Summary: When Jacob wrestled with the angel that night at the river, he was a good loser because he was willing to learn from his struggle.
Don’t Be a Sore Loser
August 28, 2005
My first and only foray into the world of coaching came during the summer that I coached my son’s baseball team. We were living in Morocco, Indiana at the time. Morocco is in Newton County and the North Newton High School Baseball team has always been a powerhouse. I’m convinced that one of the reasons is because of the emphasis on youth ball as these kids are coming up. The High School team’s motto is, “We don’t rebuild. We just reload.”
So anyway, I was head coach of a bunch of 9 and 10 year olds. It was a ten game season and, quite frankly, my team stunk. But I was always there to reassure them that we were there to have fun and winning wasn’t the only important thing. The MOST important thing was to have fun.
So we came to the last game of the season. Our record was 0 and 9. It was the bottom of the last inning and we were at bat, trailing one to nothing. With two outs, we had two players on base. We were down toward the bottom of our hitting lineup and it was Jimmy’s turn at bat. Jimmy was a nice kid, but was more at home with a book than a baseball bat. He had glasses as thick as coke bottles and had trouble running to first base without stopping to catch his breath.
Jimmy is up to bat, and I’m excited. I see the possibility to win this game. If I could win my last game, the season wouldn’t be a complete loss. I could hold my head high because my players came through when it counted.
I was pacing up and down in front of the bench, waving my hands, shouting encouragement, telling the kids that this was it, we were going to win. I was psyched.
The first pitch came and Jimmy just stood there. Strike one. “That’s Ok Jimmy,” I cried. “Keep your eye on the ball. Wait for your pitch.”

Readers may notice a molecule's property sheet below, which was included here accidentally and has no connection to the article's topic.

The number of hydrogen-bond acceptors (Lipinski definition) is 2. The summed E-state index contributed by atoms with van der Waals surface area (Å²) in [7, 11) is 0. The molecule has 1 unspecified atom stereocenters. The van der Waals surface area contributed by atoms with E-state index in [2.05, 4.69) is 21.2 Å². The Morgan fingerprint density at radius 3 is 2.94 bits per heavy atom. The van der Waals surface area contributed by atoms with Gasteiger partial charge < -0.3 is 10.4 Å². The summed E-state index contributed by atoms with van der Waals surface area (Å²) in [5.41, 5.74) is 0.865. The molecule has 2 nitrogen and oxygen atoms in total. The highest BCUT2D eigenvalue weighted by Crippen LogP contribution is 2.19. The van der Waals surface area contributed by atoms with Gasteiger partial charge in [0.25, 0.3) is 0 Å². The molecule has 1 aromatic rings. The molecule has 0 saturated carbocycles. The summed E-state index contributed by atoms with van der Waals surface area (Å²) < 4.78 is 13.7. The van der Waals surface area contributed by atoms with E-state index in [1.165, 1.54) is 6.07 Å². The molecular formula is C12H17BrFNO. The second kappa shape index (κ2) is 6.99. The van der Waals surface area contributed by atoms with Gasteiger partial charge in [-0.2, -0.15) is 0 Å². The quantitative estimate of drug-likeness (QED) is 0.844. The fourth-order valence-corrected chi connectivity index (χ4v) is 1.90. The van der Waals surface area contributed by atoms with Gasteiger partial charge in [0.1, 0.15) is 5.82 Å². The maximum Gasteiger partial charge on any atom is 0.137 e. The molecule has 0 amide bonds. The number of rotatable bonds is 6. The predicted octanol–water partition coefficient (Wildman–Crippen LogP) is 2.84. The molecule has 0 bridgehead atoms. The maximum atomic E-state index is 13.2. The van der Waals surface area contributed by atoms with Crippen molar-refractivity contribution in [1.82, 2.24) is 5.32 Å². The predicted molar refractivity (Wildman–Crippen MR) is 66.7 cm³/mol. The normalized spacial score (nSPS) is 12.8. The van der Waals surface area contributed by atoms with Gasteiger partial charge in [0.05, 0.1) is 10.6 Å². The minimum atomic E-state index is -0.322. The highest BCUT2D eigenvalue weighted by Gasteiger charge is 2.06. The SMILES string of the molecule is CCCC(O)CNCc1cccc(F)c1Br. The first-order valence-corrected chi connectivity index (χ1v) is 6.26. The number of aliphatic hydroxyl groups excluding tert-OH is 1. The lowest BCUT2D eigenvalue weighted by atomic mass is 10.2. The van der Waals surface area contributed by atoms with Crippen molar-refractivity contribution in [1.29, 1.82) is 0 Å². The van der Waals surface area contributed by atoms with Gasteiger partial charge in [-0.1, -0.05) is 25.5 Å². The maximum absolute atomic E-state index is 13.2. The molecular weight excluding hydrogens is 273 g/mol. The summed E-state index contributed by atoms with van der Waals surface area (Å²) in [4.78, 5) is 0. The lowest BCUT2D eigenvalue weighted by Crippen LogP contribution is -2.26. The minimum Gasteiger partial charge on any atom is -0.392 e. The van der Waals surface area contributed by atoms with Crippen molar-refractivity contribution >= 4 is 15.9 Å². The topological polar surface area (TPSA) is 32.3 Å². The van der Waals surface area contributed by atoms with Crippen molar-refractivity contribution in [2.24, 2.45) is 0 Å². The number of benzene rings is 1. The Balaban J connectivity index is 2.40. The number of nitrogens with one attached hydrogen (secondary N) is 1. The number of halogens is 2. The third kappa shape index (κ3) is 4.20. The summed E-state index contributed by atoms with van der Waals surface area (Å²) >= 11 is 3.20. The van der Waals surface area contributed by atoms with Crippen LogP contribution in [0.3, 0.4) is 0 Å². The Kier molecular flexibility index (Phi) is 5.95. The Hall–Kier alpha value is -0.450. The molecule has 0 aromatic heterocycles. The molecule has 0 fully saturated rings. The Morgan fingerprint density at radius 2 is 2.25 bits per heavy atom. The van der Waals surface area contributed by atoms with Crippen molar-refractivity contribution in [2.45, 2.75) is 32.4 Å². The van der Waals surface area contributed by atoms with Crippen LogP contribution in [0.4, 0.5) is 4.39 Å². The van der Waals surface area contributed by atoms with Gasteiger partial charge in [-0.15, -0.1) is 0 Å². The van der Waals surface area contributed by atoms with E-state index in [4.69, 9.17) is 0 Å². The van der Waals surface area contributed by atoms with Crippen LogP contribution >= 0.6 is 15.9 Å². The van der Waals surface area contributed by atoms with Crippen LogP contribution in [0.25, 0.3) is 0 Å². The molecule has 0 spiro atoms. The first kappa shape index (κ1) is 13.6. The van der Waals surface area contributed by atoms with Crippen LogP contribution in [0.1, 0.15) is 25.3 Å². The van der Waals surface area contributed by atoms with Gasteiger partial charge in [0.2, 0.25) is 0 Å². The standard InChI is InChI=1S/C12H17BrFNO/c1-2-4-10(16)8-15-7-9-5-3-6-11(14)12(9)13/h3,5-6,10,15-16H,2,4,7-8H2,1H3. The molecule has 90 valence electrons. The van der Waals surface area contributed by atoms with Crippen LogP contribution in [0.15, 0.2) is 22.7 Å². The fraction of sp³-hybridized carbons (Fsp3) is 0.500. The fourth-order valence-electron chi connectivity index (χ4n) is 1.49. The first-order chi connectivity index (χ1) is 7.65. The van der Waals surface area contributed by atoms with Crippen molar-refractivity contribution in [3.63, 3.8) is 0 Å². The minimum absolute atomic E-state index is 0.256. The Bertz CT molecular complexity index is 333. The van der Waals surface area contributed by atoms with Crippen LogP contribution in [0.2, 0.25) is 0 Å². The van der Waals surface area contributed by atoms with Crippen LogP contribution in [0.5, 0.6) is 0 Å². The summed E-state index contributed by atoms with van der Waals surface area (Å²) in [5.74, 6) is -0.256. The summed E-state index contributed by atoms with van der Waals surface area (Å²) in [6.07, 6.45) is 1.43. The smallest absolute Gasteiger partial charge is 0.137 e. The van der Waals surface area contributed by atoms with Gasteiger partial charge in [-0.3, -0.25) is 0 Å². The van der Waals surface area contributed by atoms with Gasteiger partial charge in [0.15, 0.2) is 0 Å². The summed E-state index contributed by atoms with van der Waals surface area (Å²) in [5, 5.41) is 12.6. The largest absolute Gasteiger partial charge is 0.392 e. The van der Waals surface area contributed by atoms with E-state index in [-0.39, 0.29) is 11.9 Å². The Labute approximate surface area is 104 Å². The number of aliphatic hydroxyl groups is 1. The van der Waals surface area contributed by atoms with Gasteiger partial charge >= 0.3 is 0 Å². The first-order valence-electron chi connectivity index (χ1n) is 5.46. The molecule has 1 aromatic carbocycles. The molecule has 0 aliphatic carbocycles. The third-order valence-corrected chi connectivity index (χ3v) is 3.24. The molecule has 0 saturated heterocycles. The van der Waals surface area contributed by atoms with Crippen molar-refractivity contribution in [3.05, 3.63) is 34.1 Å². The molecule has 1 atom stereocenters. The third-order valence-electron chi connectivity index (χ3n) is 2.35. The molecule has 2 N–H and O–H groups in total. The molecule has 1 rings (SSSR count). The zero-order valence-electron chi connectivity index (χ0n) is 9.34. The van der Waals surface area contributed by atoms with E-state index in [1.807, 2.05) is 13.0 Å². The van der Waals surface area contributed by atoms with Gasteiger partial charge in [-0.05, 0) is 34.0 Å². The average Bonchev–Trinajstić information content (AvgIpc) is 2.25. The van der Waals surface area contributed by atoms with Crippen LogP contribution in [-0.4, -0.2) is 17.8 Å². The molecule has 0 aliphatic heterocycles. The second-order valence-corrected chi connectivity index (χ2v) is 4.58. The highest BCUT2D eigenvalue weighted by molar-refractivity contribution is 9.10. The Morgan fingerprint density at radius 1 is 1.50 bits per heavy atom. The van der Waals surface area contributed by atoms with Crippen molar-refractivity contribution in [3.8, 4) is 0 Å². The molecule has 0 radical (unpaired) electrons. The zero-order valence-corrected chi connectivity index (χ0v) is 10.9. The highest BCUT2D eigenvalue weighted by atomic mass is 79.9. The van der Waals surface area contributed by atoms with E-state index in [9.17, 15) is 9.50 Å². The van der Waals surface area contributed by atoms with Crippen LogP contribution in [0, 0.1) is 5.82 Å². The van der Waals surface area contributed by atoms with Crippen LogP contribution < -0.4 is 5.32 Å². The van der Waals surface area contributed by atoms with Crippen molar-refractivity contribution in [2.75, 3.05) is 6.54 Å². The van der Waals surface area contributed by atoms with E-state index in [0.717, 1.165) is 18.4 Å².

The second pitch came. Jimmy swung so hard that he fell down. Strike two. “That’s OK Jimmy. That was a good try. When you connect with one, you’re going to hit it out of the park.”
The third pitch came. It was a fastball (after all, what other pitch can a nine year old throw than a fastball) right across the plate. It happened as if in slow motion. I saw Jimmy’s lip curl and his hips begin to lean into the ball. The bat seemed to take two or three seconds to complete the arc that brought it over home plate. And then I heard the sound – “crack” – and the ball sailed over the pitcher’s head.
“Go Jimmy, go,” I shouted from the sidelines. “You can do it. Run! Run! Run! We’re going to win this one! Go Jimmy, go!”
What we had all failed to notice was that Jimmy’s shoe was untied. He took one step toward first base, and fell flat on his face. His glasses were wrenched from his head, skidding out into the baseline dirt. He just sort of laid there, stunned.
The throw was easily made to tag him out. The season was over and my hope for glory only a distant memory. Thanks to me, these kids had to endure a losing season; a season which I sure they still remember even now. I am sure they are telling their own sons about their season that could have been.